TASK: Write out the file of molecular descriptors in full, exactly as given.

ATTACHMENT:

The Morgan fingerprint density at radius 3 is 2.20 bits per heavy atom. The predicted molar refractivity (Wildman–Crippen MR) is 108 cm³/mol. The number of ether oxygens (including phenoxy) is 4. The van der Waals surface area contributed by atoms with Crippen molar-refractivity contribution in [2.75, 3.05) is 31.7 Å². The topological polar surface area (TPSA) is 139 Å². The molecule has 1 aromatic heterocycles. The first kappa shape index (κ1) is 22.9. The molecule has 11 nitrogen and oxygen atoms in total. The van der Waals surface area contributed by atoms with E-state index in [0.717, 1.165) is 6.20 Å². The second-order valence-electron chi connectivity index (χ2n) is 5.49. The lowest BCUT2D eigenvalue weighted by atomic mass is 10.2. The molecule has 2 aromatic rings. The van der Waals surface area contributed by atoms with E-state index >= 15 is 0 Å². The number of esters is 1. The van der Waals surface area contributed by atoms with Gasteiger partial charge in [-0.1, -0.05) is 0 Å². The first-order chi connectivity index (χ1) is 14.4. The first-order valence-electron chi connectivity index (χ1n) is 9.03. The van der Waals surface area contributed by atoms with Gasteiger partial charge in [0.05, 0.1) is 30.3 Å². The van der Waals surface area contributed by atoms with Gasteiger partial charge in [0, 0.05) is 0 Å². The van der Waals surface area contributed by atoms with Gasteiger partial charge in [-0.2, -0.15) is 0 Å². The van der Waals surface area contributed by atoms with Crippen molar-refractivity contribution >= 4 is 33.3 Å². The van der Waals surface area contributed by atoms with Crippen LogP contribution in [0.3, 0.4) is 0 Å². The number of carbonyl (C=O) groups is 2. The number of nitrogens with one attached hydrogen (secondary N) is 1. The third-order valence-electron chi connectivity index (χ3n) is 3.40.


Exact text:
The Morgan fingerprint density at radius 3 is 2.20 bits per heavy atom. The predicted molar refractivity (Wildman–Crippen MR) is 108 cm³/mol. The number of ether oxygens (including phenoxy) is 4. The van der Waals surface area contributed by atoms with Crippen molar-refractivity contribution in [2.75, 3.05) is 31.7 Å². The topological polar surface area (TPSA) is 139 Å². The molecule has 1 aromatic heterocycles. The first kappa shape index (κ1) is 22.9. The molecule has 11 nitrogen and oxygen atoms in total. The van der Waals surface area contributed by atoms with E-state index in [0.717, 1.165) is 6.20 Å². The second-order valence-electron chi connectivity index (χ2n) is 5.49. The lowest BCUT2D eigenvalue weighted by atomic mass is 10.2. The molecule has 2 aromatic rings. The van der Waals surface area contributed by atoms with E-state index >= 15 is 0 Å². The number of esters is 1. The van der Waals surface area contributed by atoms with Gasteiger partial charge in [-0.1, -0.05) is 0 Å². The first-order chi connectivity index (χ1) is 14.4. The first-order valence-electron chi connectivity index (χ1n) is 9.03. The van der Waals surface area contributed by atoms with Gasteiger partial charge in [0.05, 0.1) is 30.3 Å². The van der Waals surface area contributed by atoms with Gasteiger partial charge in [0, 0.05) is 0 Å². The van der Waals surface area contributed by atoms with Gasteiger partial charge in [-0.2, -0.15) is 0 Å². The van der Waals surface area contributed by atoms with Crippen molar-refractivity contribution >= 4 is 33.3 Å². The van der Waals surface area contributed by atoms with Crippen LogP contribution in [0.3, 0.4) is 0 Å². The number of carbonyl (C=O) groups is 2. The number of nitrogens with one attached hydrogen (secondary N) is 1. The third-order valence-electron chi connectivity index (χ3n) is 3.40.